Scattered Thoughts

I’m not the biggest fan of the band The Killers, I think Brandon is more than a bit full of himself.
But last year on the way back from Disneyland, we were listening to Sam’s Town (I think), and the song “Boots” came on. It’s Boo’s favorite.
Listening to it was like a punch in the gut and it made me cry.
It’s starts out with George Bailey’s prayer from It’s a Wonderful Life, and goes on to describe holding onto childhood memories when we’re at our most desperate of times.
It reminded me of my last Christmas before I got sober.
I spent it in Tijuana getting wasted off my ass with some friends who were Marines.
Making out with complete strangers and just generally being the “Messy Drunk Girl”.
I had no family, nobody gave a shit if I lived or died.
…I later found out that had I passed out the guys I was with would have been more than happy to leave me there…some friends, eh?
There’s a period between teen and adult where our parents are still godlike, they still know everything, they haven’t become “human” yet. When we haven’t fully come into ourselves, and we still don’t want to be a disappointment.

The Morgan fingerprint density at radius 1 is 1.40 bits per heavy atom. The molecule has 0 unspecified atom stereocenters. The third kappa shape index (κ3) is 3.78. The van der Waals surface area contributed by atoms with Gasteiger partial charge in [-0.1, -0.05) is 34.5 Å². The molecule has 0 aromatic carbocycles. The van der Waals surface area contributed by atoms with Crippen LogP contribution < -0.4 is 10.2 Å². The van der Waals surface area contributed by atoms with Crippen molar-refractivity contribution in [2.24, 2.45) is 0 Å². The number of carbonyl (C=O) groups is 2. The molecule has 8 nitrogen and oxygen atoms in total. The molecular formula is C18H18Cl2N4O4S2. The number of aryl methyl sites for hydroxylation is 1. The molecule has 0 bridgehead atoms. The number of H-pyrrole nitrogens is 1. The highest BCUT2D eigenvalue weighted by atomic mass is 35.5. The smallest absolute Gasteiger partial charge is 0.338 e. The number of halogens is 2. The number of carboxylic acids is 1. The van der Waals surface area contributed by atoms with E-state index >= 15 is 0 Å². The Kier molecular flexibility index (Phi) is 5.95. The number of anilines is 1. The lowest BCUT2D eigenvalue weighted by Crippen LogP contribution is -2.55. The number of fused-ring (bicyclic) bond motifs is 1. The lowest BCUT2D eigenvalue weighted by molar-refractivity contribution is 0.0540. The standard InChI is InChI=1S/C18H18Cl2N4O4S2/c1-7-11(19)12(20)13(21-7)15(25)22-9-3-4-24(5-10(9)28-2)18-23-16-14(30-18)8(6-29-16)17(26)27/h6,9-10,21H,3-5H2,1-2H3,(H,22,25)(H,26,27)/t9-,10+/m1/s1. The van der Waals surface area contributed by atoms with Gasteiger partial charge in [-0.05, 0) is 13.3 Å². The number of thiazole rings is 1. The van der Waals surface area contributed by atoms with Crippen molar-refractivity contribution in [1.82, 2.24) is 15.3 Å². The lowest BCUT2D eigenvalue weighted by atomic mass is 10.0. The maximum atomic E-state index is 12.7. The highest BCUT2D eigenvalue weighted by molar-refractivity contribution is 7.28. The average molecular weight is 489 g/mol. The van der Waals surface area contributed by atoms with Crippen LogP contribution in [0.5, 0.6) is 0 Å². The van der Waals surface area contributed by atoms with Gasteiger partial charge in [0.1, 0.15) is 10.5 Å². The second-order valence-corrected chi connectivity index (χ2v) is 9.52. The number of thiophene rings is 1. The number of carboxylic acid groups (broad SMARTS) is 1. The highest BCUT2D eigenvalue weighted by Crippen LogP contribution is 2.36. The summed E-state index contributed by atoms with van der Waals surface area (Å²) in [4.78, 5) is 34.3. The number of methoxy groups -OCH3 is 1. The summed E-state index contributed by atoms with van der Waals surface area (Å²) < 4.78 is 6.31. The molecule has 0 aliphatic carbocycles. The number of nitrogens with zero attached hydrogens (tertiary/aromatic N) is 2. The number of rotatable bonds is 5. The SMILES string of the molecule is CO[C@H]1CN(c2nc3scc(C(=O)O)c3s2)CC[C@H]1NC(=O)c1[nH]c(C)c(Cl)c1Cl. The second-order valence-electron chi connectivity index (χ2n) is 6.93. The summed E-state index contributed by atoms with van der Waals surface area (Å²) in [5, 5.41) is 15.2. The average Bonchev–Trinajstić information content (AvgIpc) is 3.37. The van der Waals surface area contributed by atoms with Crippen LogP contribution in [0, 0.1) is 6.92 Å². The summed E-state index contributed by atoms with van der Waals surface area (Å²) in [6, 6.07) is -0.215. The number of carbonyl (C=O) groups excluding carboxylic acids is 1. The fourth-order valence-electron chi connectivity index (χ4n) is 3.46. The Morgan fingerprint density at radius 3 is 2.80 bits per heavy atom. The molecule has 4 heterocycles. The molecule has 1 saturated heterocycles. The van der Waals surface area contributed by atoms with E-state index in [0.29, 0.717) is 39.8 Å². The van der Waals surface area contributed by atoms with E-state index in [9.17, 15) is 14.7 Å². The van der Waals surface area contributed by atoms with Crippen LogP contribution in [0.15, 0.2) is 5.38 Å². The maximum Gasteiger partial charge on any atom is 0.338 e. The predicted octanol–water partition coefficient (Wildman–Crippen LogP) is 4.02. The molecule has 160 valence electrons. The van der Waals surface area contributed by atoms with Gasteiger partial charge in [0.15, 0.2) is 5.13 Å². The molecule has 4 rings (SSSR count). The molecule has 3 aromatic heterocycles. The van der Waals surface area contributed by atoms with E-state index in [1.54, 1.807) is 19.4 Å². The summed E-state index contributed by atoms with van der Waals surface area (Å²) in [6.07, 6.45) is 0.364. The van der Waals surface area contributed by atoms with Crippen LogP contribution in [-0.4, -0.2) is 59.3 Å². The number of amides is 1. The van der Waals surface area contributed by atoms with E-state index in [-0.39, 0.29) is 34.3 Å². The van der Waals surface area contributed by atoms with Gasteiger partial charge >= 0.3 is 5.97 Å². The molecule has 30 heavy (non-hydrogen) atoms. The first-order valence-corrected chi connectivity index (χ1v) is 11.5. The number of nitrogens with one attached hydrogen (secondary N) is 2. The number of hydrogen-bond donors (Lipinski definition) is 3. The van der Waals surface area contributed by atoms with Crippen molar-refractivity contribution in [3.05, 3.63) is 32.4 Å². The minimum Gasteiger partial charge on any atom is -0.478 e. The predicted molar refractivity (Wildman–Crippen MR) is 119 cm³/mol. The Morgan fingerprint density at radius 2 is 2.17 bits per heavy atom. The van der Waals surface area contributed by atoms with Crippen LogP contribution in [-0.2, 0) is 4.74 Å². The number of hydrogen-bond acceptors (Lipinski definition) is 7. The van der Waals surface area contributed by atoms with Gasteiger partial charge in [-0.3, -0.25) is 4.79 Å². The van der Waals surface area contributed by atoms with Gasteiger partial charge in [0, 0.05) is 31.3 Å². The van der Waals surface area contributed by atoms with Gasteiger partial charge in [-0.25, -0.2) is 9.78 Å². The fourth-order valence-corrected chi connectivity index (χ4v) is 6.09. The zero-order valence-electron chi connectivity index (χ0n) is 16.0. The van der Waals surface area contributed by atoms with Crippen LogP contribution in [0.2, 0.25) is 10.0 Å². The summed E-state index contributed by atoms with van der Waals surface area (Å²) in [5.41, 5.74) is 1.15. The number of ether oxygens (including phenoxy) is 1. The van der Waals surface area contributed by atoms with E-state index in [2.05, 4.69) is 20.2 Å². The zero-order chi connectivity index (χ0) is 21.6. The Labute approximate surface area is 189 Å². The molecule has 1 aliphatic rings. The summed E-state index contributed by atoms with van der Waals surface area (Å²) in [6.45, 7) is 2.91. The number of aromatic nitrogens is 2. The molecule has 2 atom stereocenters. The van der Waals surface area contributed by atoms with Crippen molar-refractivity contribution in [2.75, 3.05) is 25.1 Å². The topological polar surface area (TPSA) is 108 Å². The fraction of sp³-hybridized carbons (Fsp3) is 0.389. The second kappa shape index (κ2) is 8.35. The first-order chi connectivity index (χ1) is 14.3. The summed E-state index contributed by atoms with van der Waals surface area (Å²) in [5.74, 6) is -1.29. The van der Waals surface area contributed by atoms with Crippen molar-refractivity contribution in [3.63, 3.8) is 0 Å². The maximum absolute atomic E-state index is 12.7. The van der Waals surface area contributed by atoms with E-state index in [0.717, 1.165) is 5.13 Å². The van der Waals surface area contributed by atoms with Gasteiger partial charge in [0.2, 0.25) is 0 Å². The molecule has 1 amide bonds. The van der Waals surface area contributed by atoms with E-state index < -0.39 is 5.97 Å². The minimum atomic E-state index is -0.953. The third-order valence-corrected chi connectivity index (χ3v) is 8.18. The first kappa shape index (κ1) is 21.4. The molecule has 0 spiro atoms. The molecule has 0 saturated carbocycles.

I was lucky during this time to still be suffering under the delusion that I still meant something to my dad, and it killed me that I was such a disappointment.
He would still tell me on the phone, “well, why don’t you just go to college? apply for a pell grant and go?”
“Um dad, I don’t have a car to get there, and I have to work otherwise I don’t have a place to live. I don’t have time to go to college.”
Meanwhile his stepdaughter was studying to be a lawyer.
It was around that time that I started praying to die.
I wanted to start over, and I didn’t know how.
I wanted to die but was terrified to do it myself.
My father’s wife would tell me that I was depressed and that I should see a therapist.
“Um yeah…I don’t have health insurance and wouldn’t know where to find a therapist in the first place.”
I prayed George Bailey’s desperate prayer.
I got sober the day after my 21st birthday. I was so excited.
Life was bright and beautiful, and I wasn’t praying to die anymore.
My father was furious.
“There are no alcoholics in our family, you can’t be an alcoholic!”
His wife whose second husband had been a drunk said I was just “going through a phase. I know all about AA and that Big Blue Book! They don’t help anyone.”
That really hurt me, because it seemed like I couldn’t do anything that didn’t disappoint.
But I didn’t drink. One day at a time I didn’t drink.
Back to “Boots”…
The one thing my children regularly hear from me is “I don’t know, let’s find out.”
I don’t ever want them to think that I know everything. I want them to always understand that I’m human.
To know that I’m always here despite the fuck ups…always.

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